Fed Minutes Could Still Hold Important Clues Post-Brexit VoteBy and
Economists cite shift in FOMC tone even before U.K. vote
Record could reveal crucial discussions on jobs, neutral rate
Minutes of the Federal Open Market Committee’s June meeting still matter, even if the U.K.’s surprise vote to leave the European Union swept away the prospects for a Fed interest-rate increase any time soon.
There’s a deeper debate within the central bank about longer-term prospects for the U.S. economy. Some economists are convinced that discussion took an important turn last month, and the FOMC minutes, due for release at 2 p.m. Wednesday in Washington, may shed light on what the committee was thinking.
“Something happened at this meeting,” said Thomas Costerg, senior U.S. economist at Standard Chartered Bank in New York. “Long-term picture worries are suddenly crystallizing now.”
At their June 14-15 session, several Fed officials lowered their expectations for the number of times they’ll increase rates this year, though the median projection held at two. They also lowered their estimate for the longer-run Fed funds rate -- where they think it will eventually level off -- to 3 percent, half a percentage point lower than in December. That means they believed the economy’s potential growth rate had dropped meaningfully, even before the so-called Brexit vote on June 23.
A dismal May U.S. jobs report may have shaken the Fed. The Labor Department reported employers added only 38,000 new positions in the month, after averaging almost 220,000 over the preceding 12 months.
Chris Rupkey, chief financial economist with Bank of Tokyo-Mitsubishi UFJ Ltd. in New York, said he’ll look for the FOMC’s reading on the weaker payrolls reports and what they mean for the outlook.
“It’s not an academic question,” he said. “The Fed’s debate on jobs could help markets trade Friday’s jobs report with a little more understanding of how Fed officials view the economy,” he added, referring to the June report due at the end of this week. Economists surveyed by Bloomberg estimate that employers added 180,000 new jobs last month.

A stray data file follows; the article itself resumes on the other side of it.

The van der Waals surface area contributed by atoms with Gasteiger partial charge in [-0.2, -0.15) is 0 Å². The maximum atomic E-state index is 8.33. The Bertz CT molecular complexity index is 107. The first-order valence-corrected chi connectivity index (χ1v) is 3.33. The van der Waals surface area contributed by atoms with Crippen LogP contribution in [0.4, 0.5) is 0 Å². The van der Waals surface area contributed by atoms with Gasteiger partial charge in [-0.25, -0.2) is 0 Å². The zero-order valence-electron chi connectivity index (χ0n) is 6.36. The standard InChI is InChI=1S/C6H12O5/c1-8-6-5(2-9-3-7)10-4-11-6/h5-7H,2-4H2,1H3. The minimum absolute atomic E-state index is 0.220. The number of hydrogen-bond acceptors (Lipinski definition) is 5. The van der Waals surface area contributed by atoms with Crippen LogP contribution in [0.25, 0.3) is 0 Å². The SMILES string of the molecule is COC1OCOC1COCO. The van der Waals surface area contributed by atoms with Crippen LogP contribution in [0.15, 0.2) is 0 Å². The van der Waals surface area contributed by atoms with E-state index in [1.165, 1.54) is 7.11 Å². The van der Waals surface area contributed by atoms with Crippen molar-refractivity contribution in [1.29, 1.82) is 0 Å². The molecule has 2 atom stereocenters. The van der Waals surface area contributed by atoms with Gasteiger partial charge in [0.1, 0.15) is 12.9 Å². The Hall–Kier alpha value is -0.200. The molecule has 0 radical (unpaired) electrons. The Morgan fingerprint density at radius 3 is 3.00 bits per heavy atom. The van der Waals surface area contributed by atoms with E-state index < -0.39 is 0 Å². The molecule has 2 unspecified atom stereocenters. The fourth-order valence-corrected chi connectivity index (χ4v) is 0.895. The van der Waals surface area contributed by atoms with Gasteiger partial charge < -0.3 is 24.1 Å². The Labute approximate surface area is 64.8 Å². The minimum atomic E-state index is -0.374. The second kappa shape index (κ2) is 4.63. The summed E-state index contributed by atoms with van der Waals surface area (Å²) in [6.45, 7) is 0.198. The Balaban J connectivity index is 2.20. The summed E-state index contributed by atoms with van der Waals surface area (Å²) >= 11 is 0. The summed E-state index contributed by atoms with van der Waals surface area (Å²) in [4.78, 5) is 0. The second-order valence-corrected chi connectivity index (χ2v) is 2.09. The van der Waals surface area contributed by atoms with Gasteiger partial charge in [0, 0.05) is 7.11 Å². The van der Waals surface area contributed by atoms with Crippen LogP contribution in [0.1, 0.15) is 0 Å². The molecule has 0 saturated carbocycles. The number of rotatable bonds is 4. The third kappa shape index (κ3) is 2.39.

Others see the Fed’s shift as independent of the labor market news. Chair Janet Yellen emphasized, in an otherwise dovish press conference following the June meeting, that “we should never pay too much” attention to “one job market report.”
“It was not that payroll number,” said Gennadiy Goldberg, an interest-rate strategist at TD Securities LLC in New York. “It might have been an acceptance that monetary policy is increasingly global.”
Fed Governor Lael Brainard has argued since October that U.S. policy makers should take global conditions more into consideration when forming their outlooks for the U.S. economy. Her view appears to be supported by events since then, as financial markets transformed concerns focused outside the U.S. into conditions that helped postpone Fed rate hikes.
“If they are moving to this new paradigm, we could get a better view on how they see the world,” Goldberg said.
Costerg said he’ll look for discussion of the so-called neutral rate of interest -- the level at which the Fed’s policy rate would be neither stimulative nor constrictive to the U.S. economy. Fed officials, and several outside economists, have said the rate may be lower than they had previously understood.
If true, that would mean current policy isn’t providing as much support to the economy as had been assumed. That could help explain why growth -- 2.1 percent in the year through the first quarter -- is so sluggish, but would also suggest that expectations for future growth will have to fall further.
“A realization that the neutral rate is low and close to zero may thwart their plans plans to continue hiking,” Costerg said.
Both Costerg and Goldberg said the committee may have received a briefing on neutral rate estimates from Fed staff economists at the June meeting. If so, details will show up in the minutes.
A discussion of the neutral rate may also overlap with any revelation in the minutes of what committee members said during their discussion of the sudden change in position by St. Louis Fed President James Bullard.
Bullard submitted projections that called for one rate hike this year and none more until at least 2019. Two days after the meeting he released a statement detailing how he now believes the U.S. economy is stuck in a rut and, essentially, at its medium-term level of potential growth. Bullard had until recently been considered one of the more hawkish members of the committee, favoring more rate hikes than most colleagues.
“Bullard’s swing may embody the wider shift,” on the FOMC, Costerg said.
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